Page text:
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2021 APS Legislative Agenda

“A uniform system of free public schools sufficient for the education of, and open to, all the children of school age in the state shall be established and maintained.”

–NM Constitution, Article XII, Section 1  

Albuquerque Public Schools 2021 Legislative Priorities


The Issues of budget this year demand both immediate COVID solutions and long-term analysis to stabilize education funding. Districts must have sufficient funding for FY 22 and FY 23 to serve students not just enrolled on the 40th day, but students in our communities that need to stay connected to schools. School districts responded to this pandemic as members of their communities, not just places where students obtain instructional hours and credits. We cannot discontinue service to students and families because students are not enrolled, attending, or engaged. School districts proved they are important safety nets in their communities. Funding for education must reflect those whole child services and account for students engaged with instruction as much as for those only student enrollment for FY22 and FY23 simply will not supply enough funding for us to open our doors at all of our 144 campus locations and 30 district-authorized charter schools. 

APS supports legislation that goes beyond holding funding harmless, but ensures adequate funding to re-engage, support learning loss from the pandemic, and open the doors safely for all students in our community.

In reality a funding formula built on fluctuations in enrollment has long been unresponsive and inadequate to the work of schools, particularly schools in high poverty communities. COVID continues to shine the light on inequities in society, but it did not create these problems; it merely is leading us to more solutions with unprecedented urgency. Funding formulas can no longer force districts to only spend time, energy and resources on students in a seat, but must account for the cost of keeping students in those seats. These fluctuations in enrollment we are seeing on a large scale, nationwide due to the pandemic, are trends and experiences all too familiar to our high poverty schools with high percentages of at-risk students on an annual basis. Student and staff mobility and fluctuations in funding due to changes in student enrollment are longstanding blights on the efforts of school redesign and reform for schools that serve at-risk students. COVID taught this lesson to all of us on a large scale, but it is not a new obstacle faced by our schools in the state that serve the most at-risk students.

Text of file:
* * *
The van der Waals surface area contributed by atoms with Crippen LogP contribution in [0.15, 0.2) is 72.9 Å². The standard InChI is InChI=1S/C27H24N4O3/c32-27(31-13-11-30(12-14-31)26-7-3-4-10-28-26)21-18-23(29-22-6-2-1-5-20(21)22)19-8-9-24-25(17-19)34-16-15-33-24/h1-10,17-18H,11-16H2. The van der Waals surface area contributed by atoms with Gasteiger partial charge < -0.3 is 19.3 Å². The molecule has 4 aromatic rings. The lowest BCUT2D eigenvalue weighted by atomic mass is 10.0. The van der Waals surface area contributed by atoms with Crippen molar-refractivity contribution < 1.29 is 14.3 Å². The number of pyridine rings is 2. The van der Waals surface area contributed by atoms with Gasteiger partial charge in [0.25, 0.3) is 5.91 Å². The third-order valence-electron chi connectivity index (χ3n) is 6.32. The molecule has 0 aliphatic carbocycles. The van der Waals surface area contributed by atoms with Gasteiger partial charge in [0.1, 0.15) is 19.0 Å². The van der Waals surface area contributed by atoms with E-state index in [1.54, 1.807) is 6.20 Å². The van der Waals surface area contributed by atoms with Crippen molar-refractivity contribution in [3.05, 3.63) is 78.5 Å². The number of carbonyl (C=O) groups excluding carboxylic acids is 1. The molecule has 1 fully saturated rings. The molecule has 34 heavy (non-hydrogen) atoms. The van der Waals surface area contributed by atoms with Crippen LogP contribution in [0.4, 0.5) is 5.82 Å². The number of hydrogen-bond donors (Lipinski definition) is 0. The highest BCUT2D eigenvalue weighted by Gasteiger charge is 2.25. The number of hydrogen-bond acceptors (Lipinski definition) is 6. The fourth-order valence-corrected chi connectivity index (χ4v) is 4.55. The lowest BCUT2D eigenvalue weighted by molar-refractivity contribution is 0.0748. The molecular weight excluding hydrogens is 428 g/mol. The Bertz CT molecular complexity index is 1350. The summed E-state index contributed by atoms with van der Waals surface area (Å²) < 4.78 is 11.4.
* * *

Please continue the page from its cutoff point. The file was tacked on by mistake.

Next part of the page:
APS supports and recommends that the Public Education Department and the New Mexico Legislature study the most effective and efficient ways to measure student enrollment for funding. This is important particularly for schools and districts that serve at-risk students, in order to provide a stability of funding that to keeps our most vulnerable students engaged in our most impoverished communities.


If, through the Yazzie/Martinez decision and the global pandemic, we identified the problems in our New Mexico schools, then the solutions reside in creating systems that provide frameworks and structures for equity. We will not achieve equity in career technical education and college-ready programs if they remain available as competitive grants or unsustainable, below-the-line programs at the state or federal levels. We will stumble to connect the students to the curriculum if we under-fund instructional materials or fail to make the funding flexible to purchase culturally and linguistically responsive materials. Universal broadband access is no longer a luxury or an accessory to education. Schools with vision, strategy, and the luck of grant funding are not the only ones that deserve community school frameworks and staffing. Root causes for achievement gaps exist within the margins of our whole society, not just within the walls of our classrooms. This pandemic did not create these inequities, but it does demand that we no longer look away or simply return to normal; we must build and sufficiently fund new systems. We must work to identify requirements for class size equity to ensure that the students who need the most support are given that in a smaller more personal environment. We also need a systemic approach to college and career preparation to be made available for all students no matter their location, background or current life goals.

APS supports legislation that addresses the whole child through sustainable, SEG funding.